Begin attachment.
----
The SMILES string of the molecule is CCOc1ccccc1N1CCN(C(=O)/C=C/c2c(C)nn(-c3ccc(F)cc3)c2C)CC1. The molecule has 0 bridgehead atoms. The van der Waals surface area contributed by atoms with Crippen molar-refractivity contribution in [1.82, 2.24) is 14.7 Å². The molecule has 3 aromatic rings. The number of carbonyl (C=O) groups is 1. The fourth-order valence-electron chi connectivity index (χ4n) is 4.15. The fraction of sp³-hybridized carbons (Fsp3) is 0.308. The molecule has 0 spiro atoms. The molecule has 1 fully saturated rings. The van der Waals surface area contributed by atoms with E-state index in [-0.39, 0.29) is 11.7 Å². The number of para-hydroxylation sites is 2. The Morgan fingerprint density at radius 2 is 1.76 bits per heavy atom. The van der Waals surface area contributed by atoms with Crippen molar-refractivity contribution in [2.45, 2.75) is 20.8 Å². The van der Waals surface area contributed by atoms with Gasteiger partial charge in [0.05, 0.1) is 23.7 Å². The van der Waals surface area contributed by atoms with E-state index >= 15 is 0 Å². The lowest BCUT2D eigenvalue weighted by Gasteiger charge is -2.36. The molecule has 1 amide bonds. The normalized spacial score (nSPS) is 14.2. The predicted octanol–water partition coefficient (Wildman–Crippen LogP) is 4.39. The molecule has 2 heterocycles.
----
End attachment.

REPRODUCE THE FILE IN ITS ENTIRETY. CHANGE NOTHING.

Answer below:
The SMILES string of the molecule is CCOc1ccccc1N1CCN(C(=O)/C=C/c2c(C)nn(-c3ccc(F)cc3)c2C)CC1. The molecule has 0 bridgehead atoms. The van der Waals surface area contributed by atoms with Crippen molar-refractivity contribution in [1.82, 2.24) is 14.7 Å². The molecule has 3 aromatic rings. The number of carbonyl (C=O) groups is 1. The fourth-order valence-electron chi connectivity index (χ4n) is 4.15. The fraction of sp³-hybridized carbons (Fsp3) is 0.308. The molecule has 0 spiro atoms. The molecule has 1 fully saturated rings. The van der Waals surface area contributed by atoms with E-state index in [-0.39, 0.29) is 11.7 Å². The number of para-hydroxylation sites is 2. The Morgan fingerprint density at radius 2 is 1.76 bits per heavy atom. The van der Waals surface area contributed by atoms with Crippen molar-refractivity contribution in [2.45, 2.75) is 20.8 Å². The van der Waals surface area contributed by atoms with Gasteiger partial charge in [0.05, 0.1) is 23.7 Å². The van der Waals surface area contributed by atoms with E-state index >= 15 is 0 Å². The lowest BCUT2D eigenvalue weighted by Gasteiger charge is -2.36. The molecule has 1 amide bonds. The normalized spacial score (nSPS) is 14.2. The predicted octanol–water partition coefficient (Wildman–Crippen LogP) is 4.39. The molecule has 2 heterocycles.